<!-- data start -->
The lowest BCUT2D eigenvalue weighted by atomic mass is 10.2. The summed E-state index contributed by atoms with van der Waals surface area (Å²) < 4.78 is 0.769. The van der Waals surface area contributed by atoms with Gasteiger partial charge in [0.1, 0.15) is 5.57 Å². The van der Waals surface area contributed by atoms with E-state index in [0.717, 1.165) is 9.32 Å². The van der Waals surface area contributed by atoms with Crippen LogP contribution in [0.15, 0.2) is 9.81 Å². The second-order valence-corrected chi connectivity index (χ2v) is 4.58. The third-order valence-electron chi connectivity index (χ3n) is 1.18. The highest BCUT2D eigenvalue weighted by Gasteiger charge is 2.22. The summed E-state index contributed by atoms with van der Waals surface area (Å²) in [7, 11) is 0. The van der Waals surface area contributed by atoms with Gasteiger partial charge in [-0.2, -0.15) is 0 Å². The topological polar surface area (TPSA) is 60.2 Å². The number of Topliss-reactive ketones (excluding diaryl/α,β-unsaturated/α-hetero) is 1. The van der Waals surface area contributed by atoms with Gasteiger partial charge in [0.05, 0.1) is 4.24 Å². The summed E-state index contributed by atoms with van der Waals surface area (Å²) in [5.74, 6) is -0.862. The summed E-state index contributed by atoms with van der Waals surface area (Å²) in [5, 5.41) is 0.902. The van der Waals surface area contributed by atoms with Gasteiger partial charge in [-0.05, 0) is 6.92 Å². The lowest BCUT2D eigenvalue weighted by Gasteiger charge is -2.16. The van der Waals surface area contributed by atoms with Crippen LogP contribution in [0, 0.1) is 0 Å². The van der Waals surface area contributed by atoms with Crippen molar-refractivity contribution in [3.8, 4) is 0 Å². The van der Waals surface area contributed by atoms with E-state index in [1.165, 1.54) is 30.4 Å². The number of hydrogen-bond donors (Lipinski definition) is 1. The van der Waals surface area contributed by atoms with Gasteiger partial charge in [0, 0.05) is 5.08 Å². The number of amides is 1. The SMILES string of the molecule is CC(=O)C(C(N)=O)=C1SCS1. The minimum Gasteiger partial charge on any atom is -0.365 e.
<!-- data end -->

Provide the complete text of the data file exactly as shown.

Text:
The lowest BCUT2D eigenvalue weighted by atomic mass is 10.2. The summed E-state index contributed by atoms with van der Waals surface area (Å²) < 4.78 is 0.769. The van der Waals surface area contributed by atoms with Gasteiger partial charge in [0.1, 0.15) is 5.57 Å². The van der Waals surface area contributed by atoms with E-state index in [0.717, 1.165) is 9.32 Å². The van der Waals surface area contributed by atoms with Crippen LogP contribution in [0.15, 0.2) is 9.81 Å². The second-order valence-corrected chi connectivity index (χ2v) is 4.58. The third-order valence-electron chi connectivity index (χ3n) is 1.18. The highest BCUT2D eigenvalue weighted by Gasteiger charge is 2.22. The summed E-state index contributed by atoms with van der Waals surface area (Å²) in [7, 11) is 0. The van der Waals surface area contributed by atoms with Gasteiger partial charge in [-0.2, -0.15) is 0 Å². The topological polar surface area (TPSA) is 60.2 Å². The number of Topliss-reactive ketones (excluding diaryl/α,β-unsaturated/α-hetero) is 1. The van der Waals surface area contributed by atoms with Gasteiger partial charge in [0.05, 0.1) is 4.24 Å². The summed E-state index contributed by atoms with van der Waals surface area (Å²) in [5.74, 6) is -0.862. The summed E-state index contributed by atoms with van der Waals surface area (Å²) in [5, 5.41) is 0.902. The van der Waals surface area contributed by atoms with Gasteiger partial charge in [-0.05, 0) is 6.92 Å². The lowest BCUT2D eigenvalue weighted by Gasteiger charge is -2.16. The van der Waals surface area contributed by atoms with Crippen LogP contribution in [0, 0.1) is 0 Å². The van der Waals surface area contributed by atoms with Crippen molar-refractivity contribution in [3.8, 4) is 0 Å². The van der Waals surface area contributed by atoms with E-state index in [1.165, 1.54) is 30.4 Å². The number of hydrogen-bond donors (Lipinski definition) is 1. The van der Waals surface area contributed by atoms with Gasteiger partial charge in [0, 0.05) is 5.08 Å². The number of amides is 1. The SMILES string of the molecule is CC(=O)C(C(N)=O)=C1SCS1. The minimum Gasteiger partial charge on any atom is -0.365 e.